Barriers to wider, more diverse participation in tech policy consultations

  • An uninviting process: a number of CSOs cited the cumbersome, complex and intimidatingly long questionnaire from the Commission as a reason they could not engage further. This, coupled with the fact that there were no supporting workshops held alongside the process meant it was hard for non-experts to see how they could fit into this process.
  • Further marginalisation of the marginalised: although CSOs representing protected groups and marginalised people expressed the highest level of interest and engagement with the project, it appears that in the end, they were among the fewest to actually submit a consultation response. Effectively, it seems the marginalisation of certain communities is compounded by existing processes.
  • Gulf of expertise: there was a strong response to initial outreach and agreement that the DSA is essential for democracy and more broadly to their work. However, many CSOs did not feel comfortable enough in the policy area to formulate their own positions or to respond without further additional support. For instance, all of the CSOs working on migration responded to the initial outreach and acknowledged the significant link between their main priorities work and the impact of disinformation. Ultimately, they said that they felt they lacked the capacity to carry out research and therefore the expertise to make the case. Meanwhile, CSOs with policy experts in the digital rights space struggle with demands on their time which exceed their current capacity.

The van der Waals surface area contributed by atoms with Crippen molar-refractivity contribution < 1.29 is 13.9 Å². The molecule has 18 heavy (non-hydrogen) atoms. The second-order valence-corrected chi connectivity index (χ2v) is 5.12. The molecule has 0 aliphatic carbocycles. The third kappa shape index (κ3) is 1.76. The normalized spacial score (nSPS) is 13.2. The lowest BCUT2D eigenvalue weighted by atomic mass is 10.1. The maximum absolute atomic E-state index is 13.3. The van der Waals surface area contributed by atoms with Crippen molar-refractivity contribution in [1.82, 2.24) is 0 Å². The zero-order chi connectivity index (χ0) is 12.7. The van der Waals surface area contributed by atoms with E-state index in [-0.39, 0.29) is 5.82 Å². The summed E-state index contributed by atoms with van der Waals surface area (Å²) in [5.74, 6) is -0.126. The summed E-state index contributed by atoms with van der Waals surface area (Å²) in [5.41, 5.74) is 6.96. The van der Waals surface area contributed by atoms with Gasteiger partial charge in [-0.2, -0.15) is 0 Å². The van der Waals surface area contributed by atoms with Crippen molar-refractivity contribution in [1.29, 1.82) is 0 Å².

• Lack of funding: this is of course linked to the above barrier of lack of expertise. While many CSOs had no ambition to hire dedicated staff on tech policy, four CSOs said that they would ideally like to hire a staff member who could bring this expertise in-house, but they lacked the resources to do so. Some had been rejected for funding, and others found the available funding too prescriptive and narrowly focused. One organisation expressed concern at the enthusiasm of private companies to fund this work in Brussels, which at times put organisations in a difficult bind.